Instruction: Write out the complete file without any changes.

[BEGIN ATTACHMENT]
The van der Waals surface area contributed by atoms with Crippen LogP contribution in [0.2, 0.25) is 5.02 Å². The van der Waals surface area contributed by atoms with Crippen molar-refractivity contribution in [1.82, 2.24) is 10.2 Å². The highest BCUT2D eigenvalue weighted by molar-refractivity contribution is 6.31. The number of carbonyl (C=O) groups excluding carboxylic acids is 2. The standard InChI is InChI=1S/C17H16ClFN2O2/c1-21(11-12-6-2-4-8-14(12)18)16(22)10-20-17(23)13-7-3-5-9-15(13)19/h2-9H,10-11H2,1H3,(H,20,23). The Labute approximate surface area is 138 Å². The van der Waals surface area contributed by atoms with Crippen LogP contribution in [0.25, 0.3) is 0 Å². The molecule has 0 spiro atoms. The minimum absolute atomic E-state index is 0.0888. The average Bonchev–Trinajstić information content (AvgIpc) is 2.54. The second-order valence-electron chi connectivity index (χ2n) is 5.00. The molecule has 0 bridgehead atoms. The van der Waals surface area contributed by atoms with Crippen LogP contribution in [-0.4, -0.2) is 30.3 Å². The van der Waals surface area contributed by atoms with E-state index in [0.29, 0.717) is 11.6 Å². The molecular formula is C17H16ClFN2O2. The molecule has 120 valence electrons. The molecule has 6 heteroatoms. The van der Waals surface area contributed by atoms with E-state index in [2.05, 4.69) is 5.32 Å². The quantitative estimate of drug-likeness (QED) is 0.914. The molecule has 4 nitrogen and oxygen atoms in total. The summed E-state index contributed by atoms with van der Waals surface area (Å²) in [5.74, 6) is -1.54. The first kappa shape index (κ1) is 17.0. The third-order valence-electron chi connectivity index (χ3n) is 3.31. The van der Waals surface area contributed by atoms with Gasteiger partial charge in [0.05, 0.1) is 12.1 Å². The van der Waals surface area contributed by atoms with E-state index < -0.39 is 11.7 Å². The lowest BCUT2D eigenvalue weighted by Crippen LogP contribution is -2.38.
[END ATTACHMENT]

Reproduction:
The van der Waals surface area contributed by atoms with Crippen LogP contribution in [0.2, 0.25) is 5.02 Å². The van der Waals surface area contributed by atoms with Crippen molar-refractivity contribution in [1.82, 2.24) is 10.2 Å². The highest BCUT2D eigenvalue weighted by molar-refractivity contribution is 6.31. The number of carbonyl (C=O) groups excluding carboxylic acids is 2. The standard InChI is InChI=1S/C17H16ClFN2O2/c1-21(11-12-6-2-4-8-14(12)18)16(22)10-20-17(23)13-7-3-5-9-15(13)19/h2-9H,10-11H2,1H3,(H,20,23). The Labute approximate surface area is 138 Å². The van der Waals surface area contributed by atoms with Crippen LogP contribution in [0.25, 0.3) is 0 Å². The molecule has 0 spiro atoms. The minimum absolute atomic E-state index is 0.0888. The average Bonchev–Trinajstić information content (AvgIpc) is 2.54. The second-order valence-electron chi connectivity index (χ2n) is 5.00. The molecule has 0 bridgehead atoms. The van der Waals surface area contributed by atoms with Crippen LogP contribution in [-0.4, -0.2) is 30.3 Å². The van der Waals surface area contributed by atoms with E-state index in [0.29, 0.717) is 11.6 Å². The molecular formula is C17H16ClFN2O2. The molecule has 120 valence electrons. The molecule has 6 heteroatoms. The van der Waals surface area contributed by atoms with E-state index in [2.05, 4.69) is 5.32 Å². The quantitative estimate of drug-likeness (QED) is 0.914. The molecule has 4 nitrogen and oxygen atoms in total. The summed E-state index contributed by atoms with van der Waals surface area (Å²) in [5.74, 6) is -1.54. The first kappa shape index (κ1) is 17.0. The third-order valence-electron chi connectivity index (χ3n) is 3.31. The van der Waals surface area contributed by atoms with Gasteiger partial charge in [0.05, 0.1) is 12.1 Å². The van der Waals surface area contributed by atoms with E-state index < -0.39 is 11.7 Å². The lowest BCUT2D eigenvalue weighted by Crippen LogP contribution is -2.38.